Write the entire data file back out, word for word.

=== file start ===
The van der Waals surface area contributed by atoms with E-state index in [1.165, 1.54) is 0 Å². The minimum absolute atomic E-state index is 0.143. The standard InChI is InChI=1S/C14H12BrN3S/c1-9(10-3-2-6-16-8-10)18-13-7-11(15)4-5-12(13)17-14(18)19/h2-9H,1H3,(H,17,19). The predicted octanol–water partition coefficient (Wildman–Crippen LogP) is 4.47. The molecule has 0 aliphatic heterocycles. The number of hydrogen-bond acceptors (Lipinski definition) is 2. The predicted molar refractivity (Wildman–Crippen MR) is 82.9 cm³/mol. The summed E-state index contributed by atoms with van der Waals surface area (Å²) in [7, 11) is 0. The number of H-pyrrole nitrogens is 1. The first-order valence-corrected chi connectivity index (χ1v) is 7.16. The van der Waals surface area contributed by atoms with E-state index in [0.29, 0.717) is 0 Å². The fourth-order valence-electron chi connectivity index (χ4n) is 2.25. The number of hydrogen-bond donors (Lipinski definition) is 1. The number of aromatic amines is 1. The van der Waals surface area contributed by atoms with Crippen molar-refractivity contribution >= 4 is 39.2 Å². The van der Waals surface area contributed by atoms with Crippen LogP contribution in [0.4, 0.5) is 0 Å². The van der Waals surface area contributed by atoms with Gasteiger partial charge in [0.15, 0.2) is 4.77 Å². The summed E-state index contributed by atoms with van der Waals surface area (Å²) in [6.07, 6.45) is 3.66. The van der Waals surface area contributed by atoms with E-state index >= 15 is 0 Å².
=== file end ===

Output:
The van der Waals surface area contributed by atoms with E-state index in [1.165, 1.54) is 0 Å². The minimum absolute atomic E-state index is 0.143. The standard InChI is InChI=1S/C14H12BrN3S/c1-9(10-3-2-6-16-8-10)18-13-7-11(15)4-5-12(13)17-14(18)19/h2-9H,1H3,(H,17,19). The predicted octanol–water partition coefficient (Wildman–Crippen LogP) is 4.47. The molecule has 0 aliphatic heterocycles. The number of hydrogen-bond acceptors (Lipinski definition) is 2. The predicted molar refractivity (Wildman–Crippen MR) is 82.9 cm³/mol. The summed E-state index contributed by atoms with van der Waals surface area (Å²) in [7, 11) is 0. The number of H-pyrrole nitrogens is 1. The first-order valence-corrected chi connectivity index (χ1v) is 7.16. The van der Waals surface area contributed by atoms with E-state index in [0.29, 0.717) is 0 Å². The fourth-order valence-electron chi connectivity index (χ4n) is 2.25. The number of hydrogen-bond donors (Lipinski definition) is 1. The number of aromatic amines is 1. The van der Waals surface area contributed by atoms with Crippen molar-refractivity contribution >= 4 is 39.2 Å². The van der Waals surface area contributed by atoms with Crippen LogP contribution in [0.4, 0.5) is 0 Å². The van der Waals surface area contributed by atoms with Gasteiger partial charge in [0.15, 0.2) is 4.77 Å². The summed E-state index contributed by atoms with van der Waals surface area (Å²) in [6.07, 6.45) is 3.66. The van der Waals surface area contributed by atoms with E-state index >= 15 is 0 Å².